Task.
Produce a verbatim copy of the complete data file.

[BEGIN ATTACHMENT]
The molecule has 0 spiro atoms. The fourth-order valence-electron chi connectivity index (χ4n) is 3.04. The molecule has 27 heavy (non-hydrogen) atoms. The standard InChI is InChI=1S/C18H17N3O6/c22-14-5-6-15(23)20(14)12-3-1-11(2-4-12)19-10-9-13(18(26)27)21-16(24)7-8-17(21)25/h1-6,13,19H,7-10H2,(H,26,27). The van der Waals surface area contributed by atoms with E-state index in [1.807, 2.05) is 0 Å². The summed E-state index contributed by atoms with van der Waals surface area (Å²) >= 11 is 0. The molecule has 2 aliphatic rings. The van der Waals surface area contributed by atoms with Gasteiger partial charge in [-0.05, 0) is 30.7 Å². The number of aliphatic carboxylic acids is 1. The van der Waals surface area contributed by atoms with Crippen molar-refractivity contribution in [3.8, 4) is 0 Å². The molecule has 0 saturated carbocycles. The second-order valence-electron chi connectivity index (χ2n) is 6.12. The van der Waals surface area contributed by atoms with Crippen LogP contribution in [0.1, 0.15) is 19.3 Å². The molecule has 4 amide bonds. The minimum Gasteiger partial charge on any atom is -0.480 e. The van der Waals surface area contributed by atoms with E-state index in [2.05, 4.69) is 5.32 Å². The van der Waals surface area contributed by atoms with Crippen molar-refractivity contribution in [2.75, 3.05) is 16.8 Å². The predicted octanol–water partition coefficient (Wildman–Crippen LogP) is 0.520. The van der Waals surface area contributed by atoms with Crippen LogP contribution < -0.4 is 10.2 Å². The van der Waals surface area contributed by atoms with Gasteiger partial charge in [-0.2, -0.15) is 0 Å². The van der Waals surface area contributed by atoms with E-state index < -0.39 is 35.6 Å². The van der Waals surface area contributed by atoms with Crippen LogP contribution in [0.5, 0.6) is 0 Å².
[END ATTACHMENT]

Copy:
The molecule has 0 spiro atoms. The fourth-order valence-electron chi connectivity index (χ4n) is 3.04. The molecule has 27 heavy (non-hydrogen) atoms. The standard InChI is InChI=1S/C18H17N3O6/c22-14-5-6-15(23)20(14)12-3-1-11(2-4-12)19-10-9-13(18(26)27)21-16(24)7-8-17(21)25/h1-6,13,19H,7-10H2,(H,26,27). The van der Waals surface area contributed by atoms with E-state index in [1.807, 2.05) is 0 Å². The summed E-state index contributed by atoms with van der Waals surface area (Å²) >= 11 is 0. The molecule has 2 aliphatic rings. The van der Waals surface area contributed by atoms with Gasteiger partial charge in [-0.05, 0) is 30.7 Å². The number of aliphatic carboxylic acids is 1. The van der Waals surface area contributed by atoms with Crippen molar-refractivity contribution in [3.8, 4) is 0 Å². The molecule has 0 saturated carbocycles. The second-order valence-electron chi connectivity index (χ2n) is 6.12. The van der Waals surface area contributed by atoms with Crippen LogP contribution in [0.1, 0.15) is 19.3 Å². The molecule has 4 amide bonds. The minimum Gasteiger partial charge on any atom is -0.480 e. The van der Waals surface area contributed by atoms with E-state index in [2.05, 4.69) is 5.32 Å². The van der Waals surface area contributed by atoms with Crippen molar-refractivity contribution in [2.75, 3.05) is 16.8 Å². The predicted octanol–water partition coefficient (Wildman–Crippen LogP) is 0.520. The van der Waals surface area contributed by atoms with Crippen LogP contribution < -0.4 is 10.2 Å². The van der Waals surface area contributed by atoms with Gasteiger partial charge in [-0.2, -0.15) is 0 Å². The van der Waals surface area contributed by atoms with E-state index < -0.39 is 35.6 Å². The van der Waals surface area contributed by atoms with Crippen LogP contribution in [0.5, 0.6) is 0 Å².